Hanging on to the steering wheel of a fire truck as it hammers along a runway is great fun, but to give a rescue boat some wellie was something I was up for. I helped the firemen attach the Gemini on its trailer to the new Crash One and informed air traffic that the fire section had asked me to help them out with this exercise. We went off to the beach, which was just the far side of the airfield. I parked up as I cleared the sand dunes and hit the beach, I didn’t want to find any soft sand.
I walked down to the water’s edge where everyone was giving their opinion as to how the craft should be launched. This is what happens when you ask civilians to do something. Had they been military flavoured then there would have been a man in charge and there would have been written instructions, in triplicate, to follow. We got the Gemini into the water and were reversing back into the waves to float it off, when Crash One began to sink in the soft sand. Could have been something to do with the five hundred gallons of water on its back, although I’m no expert.
As this was a new vehicle no one was exactly sure how to get it into four wheel drive, which we all believed was the proper way to free the vehicle. I was confused that a six wheeled vehicle would have four wheel drive, but then what did I know? Although it may already have been in four wheel drive, we weren’t sure. My land rover was too light to be of any assistance, so another crash vehicle was sent for. With the new and much larger crash vehicle on the beach and tow rope attached, an attempt was made to extricate the land rover and the Gemini. Being much larger meant that the rescue vehicle was much heavier than the range rover so it too began to sink. The tow rope was disconnected and the large crash vehicle was removed from the beach. What happened next I found quite amusing.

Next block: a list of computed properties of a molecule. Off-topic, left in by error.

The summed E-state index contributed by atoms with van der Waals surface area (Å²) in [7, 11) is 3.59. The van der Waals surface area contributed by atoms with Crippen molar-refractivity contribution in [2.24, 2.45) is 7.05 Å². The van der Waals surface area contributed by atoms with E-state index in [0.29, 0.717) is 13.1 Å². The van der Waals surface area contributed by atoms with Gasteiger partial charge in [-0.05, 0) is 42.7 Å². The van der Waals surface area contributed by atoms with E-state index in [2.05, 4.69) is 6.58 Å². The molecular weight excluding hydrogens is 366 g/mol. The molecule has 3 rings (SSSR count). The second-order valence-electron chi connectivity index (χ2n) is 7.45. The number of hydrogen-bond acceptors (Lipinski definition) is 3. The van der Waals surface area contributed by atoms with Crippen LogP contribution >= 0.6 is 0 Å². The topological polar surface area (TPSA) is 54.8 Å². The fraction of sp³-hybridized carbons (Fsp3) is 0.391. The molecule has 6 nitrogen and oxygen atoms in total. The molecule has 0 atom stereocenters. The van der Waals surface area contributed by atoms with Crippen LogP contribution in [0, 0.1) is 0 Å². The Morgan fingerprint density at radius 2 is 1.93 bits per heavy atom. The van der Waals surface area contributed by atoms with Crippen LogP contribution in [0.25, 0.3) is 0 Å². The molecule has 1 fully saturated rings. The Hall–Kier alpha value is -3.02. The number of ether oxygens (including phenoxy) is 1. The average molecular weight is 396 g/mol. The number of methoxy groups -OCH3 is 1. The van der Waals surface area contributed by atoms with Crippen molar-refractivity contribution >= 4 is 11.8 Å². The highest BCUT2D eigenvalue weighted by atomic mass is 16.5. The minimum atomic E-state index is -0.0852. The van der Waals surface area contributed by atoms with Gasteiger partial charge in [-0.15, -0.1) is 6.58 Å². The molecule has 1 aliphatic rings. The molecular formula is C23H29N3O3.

Because Crash One was not available for duty, as it was stuck in the sand, Valley had to downgrade its operational status until Crash One was recovered. Specialist equipment would have to be brought out. A report would have to be made. Forms would have to be filled out, despite the fact that they were civilians they were employed by the ministry of defence so would have as much paperwork, in triplicate, as we would. Why were heavy vehicles sinking in soft sand? Why had no research been carried out to find a suitable and safe place to launch the craft? I suggested that a good excuse would have been to claim that as a rescue craft, you couldn’t pick and choose where accidents would occur. Therefore to make your training as realistic as possible you should launch in as many different places as possible and actually experience various different setbacks which you would have to learn to overcome.
No, the firemen decided that it was my entire fault, that I was a Jonah. I had brought them bad luck. Needless to say I wasn’t invited to join in with any fun and games at the fire section any more. And as for the range rover and the Gemini. I don’t know what happened there. I left them to it as they all seemed to have been beaten with the stupid stick, as far as I know they could still be there arguing about the best way to free the vehicle.